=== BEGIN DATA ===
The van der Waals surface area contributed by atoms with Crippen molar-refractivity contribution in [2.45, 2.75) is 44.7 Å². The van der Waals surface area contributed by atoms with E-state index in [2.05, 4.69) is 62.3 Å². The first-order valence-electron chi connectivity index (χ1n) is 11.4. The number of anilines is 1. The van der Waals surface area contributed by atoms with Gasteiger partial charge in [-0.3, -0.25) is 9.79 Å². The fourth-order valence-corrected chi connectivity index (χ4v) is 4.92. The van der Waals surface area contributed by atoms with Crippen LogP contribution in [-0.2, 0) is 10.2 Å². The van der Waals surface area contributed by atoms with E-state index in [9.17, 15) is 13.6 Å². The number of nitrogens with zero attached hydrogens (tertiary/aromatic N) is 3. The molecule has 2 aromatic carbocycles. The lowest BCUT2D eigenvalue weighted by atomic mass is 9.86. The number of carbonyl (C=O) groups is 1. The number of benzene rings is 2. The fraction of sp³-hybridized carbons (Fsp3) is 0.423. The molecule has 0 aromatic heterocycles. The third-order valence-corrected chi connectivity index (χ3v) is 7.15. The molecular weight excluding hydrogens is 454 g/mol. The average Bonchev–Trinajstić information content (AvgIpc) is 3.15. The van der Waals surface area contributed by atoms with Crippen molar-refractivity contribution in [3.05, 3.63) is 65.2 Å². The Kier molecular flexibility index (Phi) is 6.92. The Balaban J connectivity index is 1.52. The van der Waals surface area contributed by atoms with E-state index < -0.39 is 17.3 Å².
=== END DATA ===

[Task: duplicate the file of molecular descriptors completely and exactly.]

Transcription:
The van der Waals surface area contributed by atoms with Crippen molar-refractivity contribution in [2.45, 2.75) is 44.7 Å². The van der Waals surface area contributed by atoms with E-state index in [2.05, 4.69) is 62.3 Å². The first-order valence-electron chi connectivity index (χ1n) is 11.4. The number of anilines is 1. The van der Waals surface area contributed by atoms with Gasteiger partial charge in [-0.3, -0.25) is 9.79 Å². The fourth-order valence-corrected chi connectivity index (χ4v) is 4.92. The van der Waals surface area contributed by atoms with Crippen LogP contribution in [-0.2, 0) is 10.2 Å². The van der Waals surface area contributed by atoms with E-state index in [9.17, 15) is 13.6 Å². The number of nitrogens with zero attached hydrogens (tertiary/aromatic N) is 3. The molecule has 2 aromatic carbocycles. The lowest BCUT2D eigenvalue weighted by atomic mass is 9.86. The number of carbonyl (C=O) groups is 1. The number of benzene rings is 2. The fraction of sp³-hybridized carbons (Fsp3) is 0.423. The molecule has 0 aromatic heterocycles. The third-order valence-corrected chi connectivity index (χ3v) is 7.15. The molecular weight excluding hydrogens is 454 g/mol. The average Bonchev–Trinajstić information content (AvgIpc) is 3.15. The van der Waals surface area contributed by atoms with Crippen molar-refractivity contribution in [3.05, 3.63) is 65.2 Å². The Kier molecular flexibility index (Phi) is 6.92. The Balaban J connectivity index is 1.52. The van der Waals surface area contributed by atoms with E-state index < -0.39 is 17.3 Å².